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Timeline and Generations of Intel Processors | Advancement of Intel Processors

Intel | Generations of Intel Processors | Timeline and Generations of Intel Processor | Nehalem | Sandy Bridge | Ivy Bridge | Haswell | Broadwell | SkyLake | Kaby Lake | Coffee Lake | Cannon Lake/Ice Lake | Tiger Lake/Rocket Lake | Alder Lake | Raptor Lake

As we all know, Intel is well known for being a giant processor manufacturing brand. As we look behind about 10 – 15 years, there wasn’t any brand that stands in front of Intel. At that time, mostly Intel processors were used in all the computers. As time passes, the advancement of technology imparts the best out of the best Intel processors. But in today’s world, there is a brand that is known to be a good competitor to the Intel brand and is known as AMD.

Brief Timeline of Intel Processor Advancement

1. 1971 Intel ® 4004 processor

  • Initial clock speed: 108 kHz
  • Transistors: 2,300
  • Manufacturing technology: 10 microns.

2. 1972 Intel® 8008 processor

  • Initial clock speed: 800 kHz
  • Transistors: 3,500
  • Manufacturing technology: 10 microns.
Intel 8008 Processor

3. 1974 Intel® 8080 processor

Intel 8080 Processor
  • Initial clock speed: 2 MHz
  • Transistors: 4,500
  • Manufacturing technology: 6 microns.

4. 1976 Intel® 8085 processor

  • Initial clock speed: 3 MHz
  • Transistors: 6,500
  • Manufacturing technology: 3 microns.
Intel 8085 Processor

5. 1978 Intel® 8086 processor

Intel 8086 Processor
  • Initial clock speed: 5 MHz
  • Transistors: 29,000
  • Manufacturing technology: 3 microns.

6. 1982 Intel® 286™ processor

  • Initial clock speed: 6 MHz
  • Transistors: 134,000
  • Manufacturing technology: 1.5 microns.
Intel 286 Processor

7. 1985 Intel 386™ processor

Intel 386 Processor
  • Initial clock speed: 16 MHz
  • Transistors: 275,000
  • Manufacturing technology: 1.5 microns.

8. 1989 Intel 486™ processor

  • Initial clock speed: 25 MHz
  • Transistors: 1.2 million
  • Manufacturing technology: 1 micron.
Intel 486 Processor

9. 1993 Intel® Pentium® processor

Intel Pentium Processor
  • Initial clock speed: 66 MHz
  • Transistors: 3.1 million
  • Manufacturing technology: 0.8 microns.

10. 1995 Intel® Pentium® Pro processor

  • Initial clock speed: 200 MHz
  • Transistors: 5.5 million
  • Manufacturing technology: 0.35 micron.
Intel Pentium Pro Process

11. 1997 Intel® Pentium ll® processor

Intel Pentium ll Processor
  • Initial clock speed: 300 MHz
  • Transistors: 7.5 million
  • Manufacturing technology: 0.25 micron.

12. 1998 Intel® Celeron® processor

  • Initial clock speed: 266 MHz
  • Transistors: 7.5 million
  • Manufacturing technology: 0.25 micron.
Intel® Celeron® processor

13. 1999 Intel® Pentium® III processor

Intel Pentium lll Processor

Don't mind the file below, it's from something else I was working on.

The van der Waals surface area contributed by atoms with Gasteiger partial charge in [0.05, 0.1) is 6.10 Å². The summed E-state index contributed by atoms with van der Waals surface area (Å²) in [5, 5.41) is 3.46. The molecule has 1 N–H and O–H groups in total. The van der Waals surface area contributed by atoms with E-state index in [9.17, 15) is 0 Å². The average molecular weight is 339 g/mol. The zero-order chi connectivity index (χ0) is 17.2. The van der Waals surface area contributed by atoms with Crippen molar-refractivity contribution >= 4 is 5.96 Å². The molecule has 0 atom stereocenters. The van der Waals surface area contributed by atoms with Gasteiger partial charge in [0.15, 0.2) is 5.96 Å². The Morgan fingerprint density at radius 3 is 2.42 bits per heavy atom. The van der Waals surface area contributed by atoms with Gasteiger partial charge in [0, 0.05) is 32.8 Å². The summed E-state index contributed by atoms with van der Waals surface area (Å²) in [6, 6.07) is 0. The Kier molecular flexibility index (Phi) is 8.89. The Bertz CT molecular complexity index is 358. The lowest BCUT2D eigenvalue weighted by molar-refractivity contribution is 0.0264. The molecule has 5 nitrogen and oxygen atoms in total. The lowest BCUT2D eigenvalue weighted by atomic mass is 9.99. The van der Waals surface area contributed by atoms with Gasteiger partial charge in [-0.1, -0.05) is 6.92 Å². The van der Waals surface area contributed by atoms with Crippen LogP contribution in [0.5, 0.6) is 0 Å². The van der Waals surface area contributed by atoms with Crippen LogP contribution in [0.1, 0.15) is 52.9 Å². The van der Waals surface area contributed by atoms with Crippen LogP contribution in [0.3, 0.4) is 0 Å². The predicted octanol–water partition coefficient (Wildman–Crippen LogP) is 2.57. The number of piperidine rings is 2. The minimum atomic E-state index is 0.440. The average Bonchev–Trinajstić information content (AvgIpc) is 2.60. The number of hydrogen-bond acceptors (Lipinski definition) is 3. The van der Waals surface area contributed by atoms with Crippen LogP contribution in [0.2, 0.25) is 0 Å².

• Initial clock speed: 600 MHz
  • Transistors: 9.5 million
  • Manufacturing technology: 0.25 micron.

14. 2000 Intel® Pentium® 4 processor

  • Initial clock speed: 1.5 GHz
  • Transistors: 42 million
  • Manufacturing technology: 0.18 micron.
Intel Pentium 4 Processor

15. 2001 Intel® Xeon® processor

Intel Xeon Processor
  • Initial clock speed: 1.7 GHz
  • Transistors: 42 million
  • Manufacturing technology: 0.18 micron.

16. 2003 Intel® Pentium® M processor

  • Initial clock speed: 1.7 GHz
  • Transistors: 55 million
  • Manufacturing technology: 90 nm
Intel Pentium M Processor

17. 2006 Intel® Core™2 Duo processor

Intel Core 2 Duo Processor
  • Initial clock speed: 2.66 GHz
  • Transistors: 291 million
  • Manufacturing technology: 65 nm

18. 2008 Intel® Core™2 Duo processor

  • Initial clock speed: 2.4 GHz
  • Transistors: 410 million
  • Manufacturing technology: 45 nm
Intel Core 2 Duo Processor

19. 2008 Intel® Atom™ processor

Intel Atom Processor
  • Initial clock speed: 1.86 GHz
  • Transistors: 47 million
  • Manufacturing technology: 45 nm

20. 2010 2nd generation Intel® Core™ processor

  • Initial clock speed: 3.8 GHz
  • Transistors: 1.16 billion
  • Manufacturing technology: 32 nm
2nd Generation Intel Core Processor

21. 2012 3rd generation Intel® Core™ processor

3rd Generation Intel Core Processor
  • Initial clock speed: 2.9 GHz
  • Transistors: 1.4 billion
  • Manufacturing technology: 22 nm

Generations of Intel Core Processor

Whenever you see the various ranges of Intel processors, you might notice a thing that Intel releases its series of processors in a generation-wise manner. Do you know what’s the fact behind this? As we all know that technology is improving and updating rapidly as time and days are passing through. So, whenever the improved or better technology has been implemented in the processors, Intel releases its processors with the new edition. This series of new editions of processors are released by Intel in the form of a new generation. Basically, the sequence of releasing the processors in these generations starts after the commencement of Core i-series processors (i3, i5, i7, i9 CPUs).

However, the Generation of a CPU matters a lot in terms of performance and energy efficiency. For example, if we say that the i7 8th generation CPU is better than the i5 8th generation CPU then it is quite true. But if we say that the i7 8th generation CPU is better than the i5 9th generation CPU then this statement might be wrong. This is because these upgraded generation CPUs are better than the previous generation CPUs. In terms of previous generations, they are better in terms of process technology (nm technology) or micro-architecture which enhances its performance, high-end clock speed and power efficiency, etc. There are various generations of Intel processors.

Intel Core I series
                                                            Intel Core I series

1st Generation of Intel Core Processor- Nehalem